In November 2018 there were 201 tertiary institutions accredited by Ghana’s National Accreditation Board, the body that registers and regulates the functioning of educational institutions. These organisations include long-established local public universities, private universities, local affiliates of international universities and vocational training colleges.
In 2017, 60,000 new graduates completed their studies and entered the job market. However, finding work is a challenge for Ghana’s youth, even those with a university degree.
According to the Institute of Statistics, Social and Economic Research at the University of Ghana, only 10% of recent graduates find a job within the first year of finishing their studies, and many of them can take up to 10 years to find secure employment.
According to the Ghana Statistical Service, 11.9%, or 1.2m, of Ghanaians were unemployed in 2015, with the unemployment rate higher for women (12.5%) than men (11.1%). There were also notable disparities between the regions, with the Upper East having the highest unemployment rate (18.4%) and Brong Ahafo the lowest (8.4%).
In an effort to address this high instance of unemployment, the Ministry of Education launched a five-year, $119m strategic TVET programme in September 2018 that aims to address the factors hampering the effectiveness of vocational training. These include poor equipment, low budgets and limited collaboration between training providers and employers. The latter in turn drives a skills mismatch between TVET graduates and the technical requirements needed on the job.
Under the plan authorities will conduct a skills gap analysis and needs assessment of all TVET facilities, establish a training institution for TVET staff, and construct 20 TVET institutions. Furthermore, to ensure better alignment between training curricula and workplace requirements, starting with the plan’s implementation all TVET institutions will be directly supervised by a directorate within the MoE.
Demand for private education in Ghana is growing, and the sector has expanded to meet demand, with the number of private schools increasing by more than 46% between 2009 and 2015. According to UNESCO, the proportion of students enrolled in private secondary schools in the country increased from 15.9% in 2012 to 16.7% in 2017. The proportion of students enrolled in private primary schools grew further, rising from 22.1% in 2012, to 25.8% of the total in 2017. At university level, Ghana had more than 81 accredited private tertiary institutions in 2018, up 25% from 65 in 2016.
Higher levels of enrolment at private institutes are being driven by an expanding middle class and public institutions running over capacity. However, it is not only those in the middle class that are demanding access to private education. Low-fee private schools aimed at those living on less than $2 per day are becoming increasingly popular in Ghana.
The International Finance Corporation estimates that 40% of Ghana’s basic education schools are private, of which 40% are low fee. While these schools sometimes struggle to provide sufficient infrastructure and hire qualified teachers, many parents choose to send their children to them as they are seen as being better quality than state schools.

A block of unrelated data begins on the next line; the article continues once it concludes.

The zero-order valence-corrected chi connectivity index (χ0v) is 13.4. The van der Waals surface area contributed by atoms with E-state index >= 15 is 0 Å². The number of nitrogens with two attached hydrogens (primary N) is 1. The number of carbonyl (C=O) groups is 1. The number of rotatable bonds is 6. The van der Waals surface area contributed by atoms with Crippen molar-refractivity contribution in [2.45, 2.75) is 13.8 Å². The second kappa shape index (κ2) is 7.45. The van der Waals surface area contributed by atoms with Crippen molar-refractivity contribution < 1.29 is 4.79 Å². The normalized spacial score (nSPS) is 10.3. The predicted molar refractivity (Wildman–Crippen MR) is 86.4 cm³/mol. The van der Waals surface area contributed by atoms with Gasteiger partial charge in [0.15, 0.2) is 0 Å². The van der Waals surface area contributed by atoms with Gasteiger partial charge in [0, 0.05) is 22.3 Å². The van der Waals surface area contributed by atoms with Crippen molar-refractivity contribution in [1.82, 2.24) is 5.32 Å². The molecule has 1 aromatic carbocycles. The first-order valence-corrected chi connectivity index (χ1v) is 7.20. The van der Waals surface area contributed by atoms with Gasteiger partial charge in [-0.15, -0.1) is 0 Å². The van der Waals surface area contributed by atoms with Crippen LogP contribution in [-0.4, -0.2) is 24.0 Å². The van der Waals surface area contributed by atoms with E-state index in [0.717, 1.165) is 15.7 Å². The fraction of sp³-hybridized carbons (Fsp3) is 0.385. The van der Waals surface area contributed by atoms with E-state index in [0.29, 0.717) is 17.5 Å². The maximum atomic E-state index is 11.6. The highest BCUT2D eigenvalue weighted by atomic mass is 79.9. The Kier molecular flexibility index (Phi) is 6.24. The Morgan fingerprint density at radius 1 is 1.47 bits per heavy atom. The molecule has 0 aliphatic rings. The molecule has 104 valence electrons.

The government has made improving STEM education one of its priorities in a bid to promote Ghana as a regional centre for science, technology and innovation (STI). To this end, in October 2018 the state pledged a minimum of 1% of GDP per year towards the promotion of STEM education. Under the 2019 budget, funding has been allocated to the construction of 10 new STEM education centres, as well as the establishment of a basic STEM curriculum in 7000 pre-primary and primary schools. In January 2019 the Science Education Unit of the Ghana Education Service also inaugurated an office to regulate and improve STEM education.
Furthermore, in January 2019 President Nana Akufo-Addo announced the establishment of an advisory council for STI, which will comprise scientists, and professionals from technology and industry. “The government believes that our development depends on our ability to understand, interpret, adapt and commercialise scientific and technological knowledge in ways appropriate to our culture, aspirations and level of development,” Kwabena Frimpong-Boateng, minister of environment, science, technology and innovation, told local press.
Local, regional and international investors have been increasingly interested in sub-Saharan Africa’s education system, and according to US-based consultancy firm Dalberg, more than $689m was invested in educational institutes in Africa between 2012 and 2015 through a combined total of 70 transactions. To leverage this trend and attract more investors to the sector in Ghana, the government abolished the 25% corporate tax rate for private universities in its 2018 budget.
Ghana’s education system has also been a destination for private equity. In December 2017 Oasis Africa Fund, an investment arm of Accra-based private equity firm Oasis Capital, which invests in small and medium-sized enterprises in Ghana and Côte d’Ivoire, announced investment in the Legacy Girls’ College, a private girls’ high school located in the Eastern Region. Founded in 2015, Legacy Girls’ College used the private equity investment to finance its growth and expansion plans. Oasis Capital’s investors include the Ghana Union Assurance Company and the World Bank through its Venture Capital Trust Fund programme.
Opportunities for investment in Ghana’s education system remain strong, particularly in the private sector. This is largely being driven by growing demand for what is perceived as high-quality tuition as the country’s middle class expands. Meanwhile, a commitment to improving STEM and TVET education – as evidenced by the state’s ongoing implementation of a five-year, $119m strategic TVET plan – and the abolition of the 25% corporate tax rate for private universities in 2018 could also encourage interest from both local and foreign investors.
Meanwhile, the record-breaking 2019 education budget has the potential to boost learning outcomes and performances, which suffered a dip in 2017. While other challenges remain, including high student-to-teacher ratios, the sector appears set to continue on its positive trend of development.